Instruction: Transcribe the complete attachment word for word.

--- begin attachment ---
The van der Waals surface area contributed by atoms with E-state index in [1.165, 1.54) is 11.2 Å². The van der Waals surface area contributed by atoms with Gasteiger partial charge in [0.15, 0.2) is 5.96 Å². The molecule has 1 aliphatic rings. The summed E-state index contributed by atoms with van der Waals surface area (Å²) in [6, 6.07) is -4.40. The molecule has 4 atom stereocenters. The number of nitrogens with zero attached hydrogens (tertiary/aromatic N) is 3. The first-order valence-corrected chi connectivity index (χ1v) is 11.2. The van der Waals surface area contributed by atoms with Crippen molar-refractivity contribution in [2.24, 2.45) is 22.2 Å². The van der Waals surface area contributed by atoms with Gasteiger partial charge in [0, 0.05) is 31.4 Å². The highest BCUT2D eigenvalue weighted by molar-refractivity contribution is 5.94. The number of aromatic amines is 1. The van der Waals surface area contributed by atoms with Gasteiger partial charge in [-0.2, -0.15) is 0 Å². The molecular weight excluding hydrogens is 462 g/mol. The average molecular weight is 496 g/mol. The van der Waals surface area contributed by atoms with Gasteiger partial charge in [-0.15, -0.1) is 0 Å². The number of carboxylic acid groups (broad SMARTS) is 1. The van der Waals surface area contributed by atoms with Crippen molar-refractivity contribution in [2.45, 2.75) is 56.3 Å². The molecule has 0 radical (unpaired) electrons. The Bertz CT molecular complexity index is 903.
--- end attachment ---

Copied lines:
The van der Waals surface area contributed by atoms with E-state index in [1.165, 1.54) is 11.2 Å². The van der Waals surface area contributed by atoms with Gasteiger partial charge in [0.15, 0.2) is 5.96 Å². The molecule has 1 aliphatic rings. The summed E-state index contributed by atoms with van der Waals surface area (Å²) in [6, 6.07) is -4.40. The molecule has 4 atom stereocenters. The number of nitrogens with zero attached hydrogens (tertiary/aromatic N) is 3. The first-order valence-corrected chi connectivity index (χ1v) is 11.2. The van der Waals surface area contributed by atoms with Crippen molar-refractivity contribution in [2.24, 2.45) is 22.2 Å². The van der Waals surface area contributed by atoms with Gasteiger partial charge in [0, 0.05) is 31.4 Å². The highest BCUT2D eigenvalue weighted by molar-refractivity contribution is 5.94. The number of aromatic amines is 1. The van der Waals surface area contributed by atoms with Gasteiger partial charge in [-0.2, -0.15) is 0 Å². The molecular weight excluding hydrogens is 462 g/mol. The average molecular weight is 496 g/mol. The van der Waals surface area contributed by atoms with Gasteiger partial charge in [-0.15, -0.1) is 0 Å². The number of carboxylic acid groups (broad SMARTS) is 1. The van der Waals surface area contributed by atoms with Crippen molar-refractivity contribution in [2.45, 2.75) is 56.3 Å². The molecule has 0 radical (unpaired) electrons. The Bertz CT molecular complexity index is 903.